The teaching methods used focus on the critical analysis of the course content with the use of real case studies wherever possible. International guest lecturers and speakers from business, government, NGOs and research regularly feature as part of the curriculum to further connect studies to the professional world. The University is located in the dynamic Lund-Malmö region; Malmö was named the 4th most inventive city in the world by Forbes in 2013. The region hosts an impressive breadth of global companies and a unique, world-class environment for technology, knowledge, innovation and entrepreneurship.
Research-intensive university setting
Education at Lund University is closely aligned to current research, often drawing on the interdisciplinary research approach that has helped secure Lund University’s place as Sweden’s strongest research university. Lund University educates some 40,000 students per year, and approximately two thirds of the University's budget go to research, illustrating our commitment to being one of the world's top research-intensive universities.
Critical thinking and freedom of mind
Critical thinking and freedom of mind are the cornerstones of academic life at Lund University.
By critical thinking we mean the ability to assess information on different topics and to form independent and well informed opinions; to scrutinise and question beliefs that are sometimes taken for granted; to revise opinions in the light of new evidence or knowledge; and to give and receive criticism in a constructive and generous manner, as well as the readiness to engage in discussion with fellow students and to learn from others.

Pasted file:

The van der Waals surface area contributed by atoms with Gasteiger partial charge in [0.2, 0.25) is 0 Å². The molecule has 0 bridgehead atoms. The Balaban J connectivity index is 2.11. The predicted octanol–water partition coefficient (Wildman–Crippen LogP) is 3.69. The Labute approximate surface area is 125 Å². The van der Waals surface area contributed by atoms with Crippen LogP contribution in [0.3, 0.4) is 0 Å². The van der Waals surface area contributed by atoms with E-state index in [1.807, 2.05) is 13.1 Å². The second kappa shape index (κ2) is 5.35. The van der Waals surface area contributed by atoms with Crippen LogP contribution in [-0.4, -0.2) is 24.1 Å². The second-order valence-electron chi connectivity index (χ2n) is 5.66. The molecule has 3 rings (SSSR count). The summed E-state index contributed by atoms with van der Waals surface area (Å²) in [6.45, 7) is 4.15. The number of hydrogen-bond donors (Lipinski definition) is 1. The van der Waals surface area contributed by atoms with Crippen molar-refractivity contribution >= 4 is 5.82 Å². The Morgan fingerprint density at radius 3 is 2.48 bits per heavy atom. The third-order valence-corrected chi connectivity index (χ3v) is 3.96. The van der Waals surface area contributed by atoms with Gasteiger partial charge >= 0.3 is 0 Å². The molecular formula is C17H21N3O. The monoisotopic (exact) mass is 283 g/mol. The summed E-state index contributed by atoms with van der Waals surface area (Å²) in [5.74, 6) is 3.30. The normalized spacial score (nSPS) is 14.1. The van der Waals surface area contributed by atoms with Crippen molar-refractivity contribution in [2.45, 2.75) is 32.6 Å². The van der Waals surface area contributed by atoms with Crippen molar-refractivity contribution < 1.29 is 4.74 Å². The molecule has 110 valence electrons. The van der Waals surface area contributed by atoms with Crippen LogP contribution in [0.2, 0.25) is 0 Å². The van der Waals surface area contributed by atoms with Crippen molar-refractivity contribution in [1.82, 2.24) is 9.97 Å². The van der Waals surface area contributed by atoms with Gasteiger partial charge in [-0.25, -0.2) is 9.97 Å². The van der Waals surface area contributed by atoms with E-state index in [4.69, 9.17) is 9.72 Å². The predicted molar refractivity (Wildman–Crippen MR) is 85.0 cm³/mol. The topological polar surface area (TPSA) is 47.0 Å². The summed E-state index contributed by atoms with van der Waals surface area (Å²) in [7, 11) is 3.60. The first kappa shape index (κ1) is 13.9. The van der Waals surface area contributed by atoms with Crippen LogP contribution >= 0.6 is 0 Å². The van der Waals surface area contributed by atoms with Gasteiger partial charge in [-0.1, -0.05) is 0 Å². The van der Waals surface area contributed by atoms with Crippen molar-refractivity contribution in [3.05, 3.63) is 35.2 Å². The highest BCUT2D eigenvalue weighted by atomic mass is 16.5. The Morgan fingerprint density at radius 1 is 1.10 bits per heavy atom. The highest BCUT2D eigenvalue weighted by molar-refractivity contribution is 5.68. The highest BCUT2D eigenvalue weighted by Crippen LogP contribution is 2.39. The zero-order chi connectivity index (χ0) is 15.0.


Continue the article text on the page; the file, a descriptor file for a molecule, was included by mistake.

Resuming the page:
By freedom of mind we mean the ability to liberate oneself from narrow-minded and conventional wisdoms, to value the authenticity of ideas and experiences in whatever shape they may come, and to appreciate and seek fresh perspectives on old ideas; in short, the ability to think ‘outside the box’.
Critical thinking and freedom of mind are stimulated in all activities at the University. In seminars, workshops and experiments, students analyse and present solutions to given problems and assignments. Theoretical concepts are tested in practical situations, and practical experiences are employed to develop and enrich theory.
What students say
Marissa Frayer, 26,
from the USA
"You really learn to think critically and analytically. And I am very impressed by the lecturers."
Raed Yacoub, 34, from
the Palestininan territories
"At Lund University, the focus is on students achieving their very best - it is about knowledge and not time."
Pallavi Phogat, 22,
"In India you listen more and take notes. Here there is a lot of discussion and one doesn't have to share the lecturer's opinion. The educational approach is more practical. I like that."
Sanjay Harbade, 37, from India
"At Lund University we learn to seek knowledge ourselves."
"One of the greatest things about studying at Lund University and in Sweden is the very helpful teachers. It feels almost as if they are our friends rather than our seniors and I feel we can go to them with any questions."